Lee Griffin

to be fair, I often point out to those who highlight poor nurse wages that they in fact start on £20k now, which is much better than a hospital porter gets (closer to £10k) and is hardly comparable to teachers (£22k?) who are all qualified effectively to the level of a masters degree.

And while public sector pay has risen a lot in recent years, there are plenty who benefited less than nurses who are to be hit harder in the ‘crunch’

And I completely agree with you that taxpayers deserve to know that all those working in the public sector are paid a fair wage for a hard days work, not a relatively high wage for incompetence.

But I can’t see how we could provide regular reports on the pay and performance of all 6million or so public sector workers.

I’ll try to find the reference, but I recall seeing data that suggested that NHS output had risen in real terms by 20-30% versus the real doubling in expenditure.

*Nobody* believes that the improvement has been in line with the spending.

That result is consistent with other data I recall seeing which suggested that NHS inflation had averaged at least 6% over the past 10 years.

It is hardly surprising that if you throw money at an inflexible bureaucracy that the ratio between inflation/wastage and real results is not likely to favour the latter.

http://www.economist.com/world/britain/displaystory.cfm?story_id=9803938&CFID=27516062&CFTOKEN=12036813

Looks like I was being a little harsh – only 43% of the money has been swallowed by NHS inflation.

The September 2007 Wanless review can be found at the King’s Fund website.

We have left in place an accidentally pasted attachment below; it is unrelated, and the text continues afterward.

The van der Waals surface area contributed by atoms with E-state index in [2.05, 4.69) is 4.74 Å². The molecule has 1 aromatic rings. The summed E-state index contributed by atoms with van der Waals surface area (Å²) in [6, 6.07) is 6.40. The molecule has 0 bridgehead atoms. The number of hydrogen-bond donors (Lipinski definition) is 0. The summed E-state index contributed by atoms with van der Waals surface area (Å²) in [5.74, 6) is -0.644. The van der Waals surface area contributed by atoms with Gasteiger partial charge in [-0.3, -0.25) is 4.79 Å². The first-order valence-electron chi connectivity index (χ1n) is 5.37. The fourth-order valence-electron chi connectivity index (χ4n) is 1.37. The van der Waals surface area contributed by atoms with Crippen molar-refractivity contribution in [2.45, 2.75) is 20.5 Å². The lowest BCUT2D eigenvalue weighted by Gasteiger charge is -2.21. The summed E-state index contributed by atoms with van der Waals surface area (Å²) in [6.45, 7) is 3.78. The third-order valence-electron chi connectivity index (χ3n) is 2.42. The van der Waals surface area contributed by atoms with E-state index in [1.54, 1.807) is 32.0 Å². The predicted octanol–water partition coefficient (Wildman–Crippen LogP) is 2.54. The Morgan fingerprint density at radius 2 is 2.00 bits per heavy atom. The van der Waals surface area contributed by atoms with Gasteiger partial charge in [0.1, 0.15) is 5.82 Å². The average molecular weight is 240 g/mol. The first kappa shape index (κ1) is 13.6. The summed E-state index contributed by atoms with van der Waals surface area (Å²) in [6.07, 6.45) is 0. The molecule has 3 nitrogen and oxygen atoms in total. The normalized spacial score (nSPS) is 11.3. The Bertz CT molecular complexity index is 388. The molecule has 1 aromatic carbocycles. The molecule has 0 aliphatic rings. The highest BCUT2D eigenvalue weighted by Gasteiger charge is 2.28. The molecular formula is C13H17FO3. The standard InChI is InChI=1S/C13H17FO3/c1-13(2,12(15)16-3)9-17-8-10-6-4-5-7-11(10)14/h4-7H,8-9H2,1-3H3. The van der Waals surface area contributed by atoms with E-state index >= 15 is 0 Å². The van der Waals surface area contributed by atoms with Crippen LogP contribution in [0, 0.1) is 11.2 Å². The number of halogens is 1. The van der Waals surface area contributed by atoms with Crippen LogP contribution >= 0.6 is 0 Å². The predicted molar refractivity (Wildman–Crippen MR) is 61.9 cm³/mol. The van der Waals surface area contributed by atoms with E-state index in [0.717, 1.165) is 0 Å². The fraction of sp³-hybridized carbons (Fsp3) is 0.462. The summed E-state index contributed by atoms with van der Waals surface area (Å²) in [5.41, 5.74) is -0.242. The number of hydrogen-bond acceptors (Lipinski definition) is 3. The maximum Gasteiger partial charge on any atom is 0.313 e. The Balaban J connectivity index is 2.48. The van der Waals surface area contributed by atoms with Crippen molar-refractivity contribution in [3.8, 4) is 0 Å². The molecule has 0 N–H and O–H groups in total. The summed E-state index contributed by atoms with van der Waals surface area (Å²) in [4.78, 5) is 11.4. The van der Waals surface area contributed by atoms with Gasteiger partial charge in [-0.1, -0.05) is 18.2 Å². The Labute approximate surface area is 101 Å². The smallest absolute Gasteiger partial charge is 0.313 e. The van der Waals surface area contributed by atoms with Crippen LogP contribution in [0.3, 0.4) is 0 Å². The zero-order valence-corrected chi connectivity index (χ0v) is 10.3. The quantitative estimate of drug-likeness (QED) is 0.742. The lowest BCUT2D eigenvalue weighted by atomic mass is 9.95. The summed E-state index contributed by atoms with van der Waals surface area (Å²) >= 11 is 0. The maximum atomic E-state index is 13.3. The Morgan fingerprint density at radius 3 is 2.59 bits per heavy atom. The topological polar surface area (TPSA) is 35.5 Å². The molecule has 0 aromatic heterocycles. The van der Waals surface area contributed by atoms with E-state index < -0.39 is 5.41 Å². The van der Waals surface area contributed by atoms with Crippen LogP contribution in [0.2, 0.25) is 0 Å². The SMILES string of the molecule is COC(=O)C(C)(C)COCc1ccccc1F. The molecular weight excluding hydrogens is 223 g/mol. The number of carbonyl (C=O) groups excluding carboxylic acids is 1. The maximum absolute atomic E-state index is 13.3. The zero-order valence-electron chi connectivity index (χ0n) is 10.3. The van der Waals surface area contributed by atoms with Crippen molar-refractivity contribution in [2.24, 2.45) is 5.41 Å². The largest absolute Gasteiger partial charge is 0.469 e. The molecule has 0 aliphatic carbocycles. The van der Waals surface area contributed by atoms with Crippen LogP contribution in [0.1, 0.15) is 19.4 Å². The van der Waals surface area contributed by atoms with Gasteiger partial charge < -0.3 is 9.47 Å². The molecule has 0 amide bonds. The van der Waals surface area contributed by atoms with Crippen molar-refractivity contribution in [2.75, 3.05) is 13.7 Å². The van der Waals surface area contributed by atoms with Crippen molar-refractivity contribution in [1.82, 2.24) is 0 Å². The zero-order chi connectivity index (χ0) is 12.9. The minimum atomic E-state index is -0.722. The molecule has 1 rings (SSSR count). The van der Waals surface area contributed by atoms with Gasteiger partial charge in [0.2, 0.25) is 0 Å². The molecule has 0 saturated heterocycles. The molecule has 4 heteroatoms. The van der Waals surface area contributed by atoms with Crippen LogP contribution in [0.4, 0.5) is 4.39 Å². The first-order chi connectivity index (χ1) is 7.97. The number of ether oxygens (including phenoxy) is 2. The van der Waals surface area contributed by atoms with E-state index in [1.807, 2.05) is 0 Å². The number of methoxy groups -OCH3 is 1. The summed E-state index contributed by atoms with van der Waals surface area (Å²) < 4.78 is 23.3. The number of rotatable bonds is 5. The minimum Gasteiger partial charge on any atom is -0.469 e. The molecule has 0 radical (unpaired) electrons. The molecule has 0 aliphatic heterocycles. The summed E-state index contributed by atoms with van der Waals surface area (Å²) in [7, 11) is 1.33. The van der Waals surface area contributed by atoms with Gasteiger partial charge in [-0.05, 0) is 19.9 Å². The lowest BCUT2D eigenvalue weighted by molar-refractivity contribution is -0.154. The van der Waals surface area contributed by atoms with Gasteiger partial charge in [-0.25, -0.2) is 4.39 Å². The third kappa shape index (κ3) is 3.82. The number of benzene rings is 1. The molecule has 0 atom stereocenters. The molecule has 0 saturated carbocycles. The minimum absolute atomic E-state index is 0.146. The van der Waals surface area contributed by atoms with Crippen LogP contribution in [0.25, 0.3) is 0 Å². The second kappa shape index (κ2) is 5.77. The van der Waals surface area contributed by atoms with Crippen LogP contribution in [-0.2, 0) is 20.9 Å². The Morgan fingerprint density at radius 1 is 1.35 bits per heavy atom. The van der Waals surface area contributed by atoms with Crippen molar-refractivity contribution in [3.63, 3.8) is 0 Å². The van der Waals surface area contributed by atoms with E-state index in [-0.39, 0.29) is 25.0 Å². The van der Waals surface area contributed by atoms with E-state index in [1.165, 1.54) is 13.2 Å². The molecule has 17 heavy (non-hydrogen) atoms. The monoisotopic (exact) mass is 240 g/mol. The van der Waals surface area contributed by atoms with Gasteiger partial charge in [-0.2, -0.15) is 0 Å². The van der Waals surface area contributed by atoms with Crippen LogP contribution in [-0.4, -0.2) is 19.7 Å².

If the TPA believe in the efficacy of private markets setting wages then Adam Crozier is probably being paid at about the market rate for a chief executive

What happened to that public sector ethos I remember being told about, that people who worked in the public sector did so in order to benefit the public, unlike selfish businessmen who work only to benefit themselves?

Am I to assume that the public sector is run by people as self-interested as those who run the private sector, and if so what incentive do they have to run things in a way that benefits the public?

“what incentive do they have to run things in a way that benefits the public?”

They have no such incentive.
Indeed, quite the opposite.
Everyone acts in his/her own interests.
Both public and private sector agents act in their own interests.
The private sector however has a clear incentive to act in customers’ interests, subject to making a reasonable profit the rate of which is normally – not always of course, but normally – limited by competition, otherwise customers will go elsewhere.
Where can the public sector’s “customers” go?

Have you heard of public choice theory??
(Chris Dillow is very keen on it!)
http://en.wikipedia.org/wiki/Public_choice_theory

28. Margin4 Error

chrisc

Imagine if that 43% inflation had happened without a doubling in spending.

imagine instead all that had happened was spending rose by that 43% to keep things the same.

in 1997 the NHS was getting worse not better, so the status quo would have mean the staff shortages growing, the waiting times growing, the conditions of buildings further deteriorating. etc.

Granted had spending been that low we’d have seen lower inflation. We;d have seen fewer expensive MRI scanners bought, fewer expensive drugs provided to the sick, and lower pay rises for nurses to help ensure more people chose to work for the NHS and plug the gaps.